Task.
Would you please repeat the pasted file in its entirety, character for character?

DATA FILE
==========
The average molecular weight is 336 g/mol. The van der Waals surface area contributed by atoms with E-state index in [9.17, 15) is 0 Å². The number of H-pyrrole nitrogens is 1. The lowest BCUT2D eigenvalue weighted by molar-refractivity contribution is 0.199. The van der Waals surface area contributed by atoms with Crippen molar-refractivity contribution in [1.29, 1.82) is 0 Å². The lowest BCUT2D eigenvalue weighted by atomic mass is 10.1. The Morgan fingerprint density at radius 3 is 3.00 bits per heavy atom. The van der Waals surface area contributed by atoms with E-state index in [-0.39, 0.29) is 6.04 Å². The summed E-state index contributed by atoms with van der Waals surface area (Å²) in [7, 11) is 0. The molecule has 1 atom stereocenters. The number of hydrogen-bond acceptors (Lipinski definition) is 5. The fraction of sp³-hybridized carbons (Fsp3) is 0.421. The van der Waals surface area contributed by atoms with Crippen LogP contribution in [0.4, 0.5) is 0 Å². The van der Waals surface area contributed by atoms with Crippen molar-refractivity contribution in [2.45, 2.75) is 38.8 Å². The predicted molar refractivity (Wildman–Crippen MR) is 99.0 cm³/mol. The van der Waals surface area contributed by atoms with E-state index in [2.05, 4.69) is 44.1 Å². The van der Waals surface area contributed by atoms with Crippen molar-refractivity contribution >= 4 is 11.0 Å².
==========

The average molecular weight is 336 g/mol. The van der Waals surface area contributed by atoms with E-state index in [9.17, 15) is 0 Å². The number of H-pyrrole nitrogens is 1. The lowest BCUT2D eigenvalue weighted by molar-refractivity contribution is 0.199. The van der Waals surface area contributed by atoms with Crippen molar-refractivity contribution in [1.29, 1.82) is 0 Å². The lowest BCUT2D eigenvalue weighted by atomic mass is 10.1. The Morgan fingerprint density at radius 3 is 3.00 bits per heavy atom. The van der Waals surface area contributed by atoms with E-state index in [-0.39, 0.29) is 6.04 Å². The summed E-state index contributed by atoms with van der Waals surface area (Å²) in [7, 11) is 0. The molecule has 1 atom stereocenters. The number of hydrogen-bond acceptors (Lipinski definition) is 5. The fraction of sp³-hybridized carbons (Fsp3) is 0.421. The van der Waals surface area contributed by atoms with Crippen LogP contribution in [0.4, 0.5) is 0 Å². The van der Waals surface area contributed by atoms with Crippen molar-refractivity contribution in [2.45, 2.75) is 38.8 Å². The predicted molar refractivity (Wildman–Crippen MR) is 99.0 cm³/mol. The van der Waals surface area contributed by atoms with E-state index in [2.05, 4.69) is 44.1 Å². The van der Waals surface area contributed by atoms with Crippen molar-refractivity contribution >= 4 is 11.0 Å².